Colfax & Western States Trail 2020-04

This last week I did a road walk and backpack trip on the Western States Trail from Foresthill to Auburn.

California Zephyr train to Colfax in the mid-day, then started my walk to Foresthill by following Canyon Drive and then Yankee Jim’s Road. The road starts out paved but eventually turns to dirt. Being a weekday, there was very little traffic on the road, so the walk was enjoyable. It follows along Bunch Canyon, which deepens quickly as it approaches the North Fork of the American River. There are very few crossings of the North Fork, Ponderosa Way downstream, Iowa Hill Road upstream, and Soda Springs far upstream. I’ve walked the Iowa Hill road and bridge before, so wanted to try a new route, and this one is quite a bit shorter to Foresthill. Of course after dropping to the river and crossing at the bridge, where there were some river runners and a few swimmers/sunbathers, the road climbs sharply up the east side via Shirttail Canyon.

Where the road sort of tops out at a placer or hydraulic mining area, I stopped for the day, and camped with a night of good stars. The mining area has only two species, manzanita and Ponderosa pine, nothing else can live on the impoverished earth, as the soil has been washed away. The whole complex community of life in a normal forest environment is missing, including the fungus, bacteria and invertebrates. That is why these areas take so long to heal, well more than a hundred years after they were first decimated, the damage looks recent. Gold mining trashed California, and I don’t know why we celebrate that history.

The road continues to climb at a more gradual rate into Foresthill. I had tea at Mega Cafe, and then headed down into the Middle Fork American River canyon.

The Western States Trail and the American Discovery Trail segment 4 are coincident here, with WS Trail signing being frequent and ADT signing showing up occasionally. The trail drops steeply on old roads through mining areas, and then slackens as it becomes a real trail, heading downslope towards the river but not reaching it until miles later. There are several creeks that cross the trail, most of them seasonal but a few probably year-round except in fall of dry years (of which this is likely one). A few old mining roads come down to the trail from the area west of Foresthill, and at Dardanelles Road there is a nice bench and deck, a strange amenity for out here in the woods. The trail approaching this point is on an old steel pipe, part of a water system that gathered water, probably for a placer or hydraulic mining operation. There was quite a bit of water development in this area, but it has become harder to see as the forest has returned.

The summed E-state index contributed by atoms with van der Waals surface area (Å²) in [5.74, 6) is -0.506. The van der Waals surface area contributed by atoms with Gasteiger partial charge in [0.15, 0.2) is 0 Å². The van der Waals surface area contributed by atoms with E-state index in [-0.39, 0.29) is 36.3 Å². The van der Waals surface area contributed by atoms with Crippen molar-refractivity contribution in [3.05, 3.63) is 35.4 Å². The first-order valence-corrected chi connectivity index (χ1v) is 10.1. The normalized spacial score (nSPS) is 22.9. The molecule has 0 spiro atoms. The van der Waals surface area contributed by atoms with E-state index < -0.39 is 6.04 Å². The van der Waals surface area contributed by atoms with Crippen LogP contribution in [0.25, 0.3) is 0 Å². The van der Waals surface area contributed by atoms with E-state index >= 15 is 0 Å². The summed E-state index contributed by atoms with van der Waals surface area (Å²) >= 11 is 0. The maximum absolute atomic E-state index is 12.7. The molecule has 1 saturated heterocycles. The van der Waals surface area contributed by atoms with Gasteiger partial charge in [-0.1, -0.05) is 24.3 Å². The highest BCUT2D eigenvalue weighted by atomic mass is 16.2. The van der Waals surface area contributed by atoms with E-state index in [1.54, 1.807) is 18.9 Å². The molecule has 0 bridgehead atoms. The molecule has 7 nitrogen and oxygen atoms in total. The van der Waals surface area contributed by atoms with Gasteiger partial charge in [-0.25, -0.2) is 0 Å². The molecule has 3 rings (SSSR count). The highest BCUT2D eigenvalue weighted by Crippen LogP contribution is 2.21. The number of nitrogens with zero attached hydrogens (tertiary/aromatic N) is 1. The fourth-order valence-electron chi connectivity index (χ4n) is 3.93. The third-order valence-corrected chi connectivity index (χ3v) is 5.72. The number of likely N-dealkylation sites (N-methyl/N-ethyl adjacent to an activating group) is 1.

Two roads connect the trail to the river. Both are signed Fords Bar, but since they are more than a half mile away from each other, probably only one should have that name. At both locations there are sandy/rocky beaches and composting toilets for river runners. The trail then more closely follows the river, to just above Ruck-A-Chucky Falls, where a short spur road leads down to another beach and composting toilet. This is where I camped for the night.

The route is then on a road climbing well above the river to bypass the narrow canyon that contains the falls and a number of smaller rapids, then drops back down to the campground which again has a beach. The falls seems to have a constructed portage, as it is the mostly un-runable section, but I’ve not been down to river level to see what it looks like. The official route goes up to Francisco’s, an old homesite, but you can also just continue on the road through the campground.

Ruck-A-Chucky Falls, Middle Fork American River

The signed Western States Trail then climbs up a road, recently improved (though I wish it hadn’t been) to Drivers Flat. At one time the WS Trail dropped down to cross the river and continue on the old Mountain Quarries road on the south side of the river. It is not clear to me whether this route has been officially dropped from the Tevis Cup trail ride and Western States Endurance Run, or whether it is still used, but at any rate the signing goes back up to Foresthill Divide.

From here the route unfortunately uses the Foresthill Loop southern leg as it goes westward. For poor planning, I was there on a Saturday, and weekend days are infested with mountain bikers. Of the mountain bikers, about 50% are polite, about 40% are quite otherwise, and about 10% are dangerous jerks. I don’t know what it is about mountain biking that so attracts the arrogant entitled, but they are are the bane of hikers. One mountain biker threatened to run me down and screamed epithets are me because I hesitated looking for a place to step off the trail without poison oak. I have come to strongly believe that hikers and mountain bikers cannot share trails, they must be separated. Sadly, the WS Trail route used to be hiker and equestrian only before it was turned into a mountain bikers playground in 2000. I took the northern side of the loop, which is not the WS Trail, but has fewer mountain bikers in the morning.

Eventually, the WS Trail route leaves the loop and continues on trails that are open to but not congested with mountain bikers. This trail leads down to the confluence of the North Fork and Middle Fork American Rivers. Even with the water still very cold, this area was packed with people out enjoying the weekend, and parked along the roadway for quite some distance.